The rules for attacking another tower do a lot to shape the game. When a rock is thrown the attacker picks a target in the defenders stack. The attacker adds the offensive value of the thrown rock to the offensive value of the top 0-2 cards of their deck, the defender adds the defensive value of the target rock to the defensive value of all rocks stacked above it and the defensive value of the top 0-2 cards of their deck. In general players draw two cards, but should a deck run out, its owner is not permitted to shuffle it until the end of their turn, meaning that they are defenceless. The deterministic nature of the combat system mean that if a player has no cards left in their deck the other players can destroy their tower with impunity, making safe attack after safe attack.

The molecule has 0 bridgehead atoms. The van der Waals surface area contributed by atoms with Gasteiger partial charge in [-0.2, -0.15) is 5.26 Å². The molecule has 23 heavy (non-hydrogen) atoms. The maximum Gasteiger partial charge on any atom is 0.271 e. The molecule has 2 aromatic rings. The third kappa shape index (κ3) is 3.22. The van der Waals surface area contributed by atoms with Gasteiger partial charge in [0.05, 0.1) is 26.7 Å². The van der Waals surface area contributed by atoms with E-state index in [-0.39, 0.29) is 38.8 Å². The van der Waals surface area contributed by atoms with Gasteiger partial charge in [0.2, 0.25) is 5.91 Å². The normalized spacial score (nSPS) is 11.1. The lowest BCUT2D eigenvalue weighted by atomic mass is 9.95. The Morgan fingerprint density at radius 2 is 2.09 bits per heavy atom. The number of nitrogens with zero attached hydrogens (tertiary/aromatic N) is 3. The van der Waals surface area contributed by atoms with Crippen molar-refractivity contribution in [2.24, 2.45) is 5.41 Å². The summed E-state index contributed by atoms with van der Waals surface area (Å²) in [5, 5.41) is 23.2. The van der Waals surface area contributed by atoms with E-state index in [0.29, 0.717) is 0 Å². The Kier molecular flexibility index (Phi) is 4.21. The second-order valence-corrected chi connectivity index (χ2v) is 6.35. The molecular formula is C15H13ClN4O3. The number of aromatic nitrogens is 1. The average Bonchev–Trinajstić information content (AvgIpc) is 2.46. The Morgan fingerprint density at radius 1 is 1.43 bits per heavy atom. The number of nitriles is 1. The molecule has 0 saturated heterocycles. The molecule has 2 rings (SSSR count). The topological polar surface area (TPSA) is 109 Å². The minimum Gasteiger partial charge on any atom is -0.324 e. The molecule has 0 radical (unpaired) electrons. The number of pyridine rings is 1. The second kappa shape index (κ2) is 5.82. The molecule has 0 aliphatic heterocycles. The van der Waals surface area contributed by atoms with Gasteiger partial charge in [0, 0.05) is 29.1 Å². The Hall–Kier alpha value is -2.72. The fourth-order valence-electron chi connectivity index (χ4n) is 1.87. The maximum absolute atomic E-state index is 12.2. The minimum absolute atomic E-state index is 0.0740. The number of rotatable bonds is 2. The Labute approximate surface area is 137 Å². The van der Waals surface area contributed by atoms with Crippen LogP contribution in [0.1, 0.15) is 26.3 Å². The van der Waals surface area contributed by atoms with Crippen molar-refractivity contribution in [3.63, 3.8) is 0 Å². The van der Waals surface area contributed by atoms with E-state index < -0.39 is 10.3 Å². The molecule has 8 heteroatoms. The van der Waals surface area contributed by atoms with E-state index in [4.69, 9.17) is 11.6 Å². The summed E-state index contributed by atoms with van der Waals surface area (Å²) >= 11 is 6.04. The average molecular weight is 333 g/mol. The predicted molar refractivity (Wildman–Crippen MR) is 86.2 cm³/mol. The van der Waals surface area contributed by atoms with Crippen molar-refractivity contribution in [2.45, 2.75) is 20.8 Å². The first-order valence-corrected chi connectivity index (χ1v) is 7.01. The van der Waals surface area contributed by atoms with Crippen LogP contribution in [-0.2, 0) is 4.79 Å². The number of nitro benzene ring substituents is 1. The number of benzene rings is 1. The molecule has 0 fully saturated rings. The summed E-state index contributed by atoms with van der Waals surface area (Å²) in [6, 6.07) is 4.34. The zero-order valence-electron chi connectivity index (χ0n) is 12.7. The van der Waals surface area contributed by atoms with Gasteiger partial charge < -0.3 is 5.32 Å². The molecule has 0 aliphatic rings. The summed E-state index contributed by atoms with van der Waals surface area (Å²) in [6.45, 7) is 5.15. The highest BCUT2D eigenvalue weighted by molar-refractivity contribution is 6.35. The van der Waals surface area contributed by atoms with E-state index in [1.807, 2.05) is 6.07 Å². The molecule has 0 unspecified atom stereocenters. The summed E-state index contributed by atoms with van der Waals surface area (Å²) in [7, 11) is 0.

This system has a couple of features. The first is that ganging up on someone is extremely effective. If the other three players in the game decide to reduce your tower to rubble they can do so, pretty much regardless of your own actions. Furthermore the timing of the attack phase gives the attacker a significant edge, as they are going to shuffle their deck in the very next phase, before anyone else has the opportunity to counterattack them, so they will almost always draw the maximum two cards. For competitive, strategic gamers these features will probably leech a lot of the fun out of the game, the notion that all of your actions so far in a game can be made irrelevant if the other players agree on it is something that does not sit well with that mindset. On the other hand casual gamers or families will find joy in this, the game will never reach the point that one player has it locked down and big swings in fortunes are exciting to the right kind of player.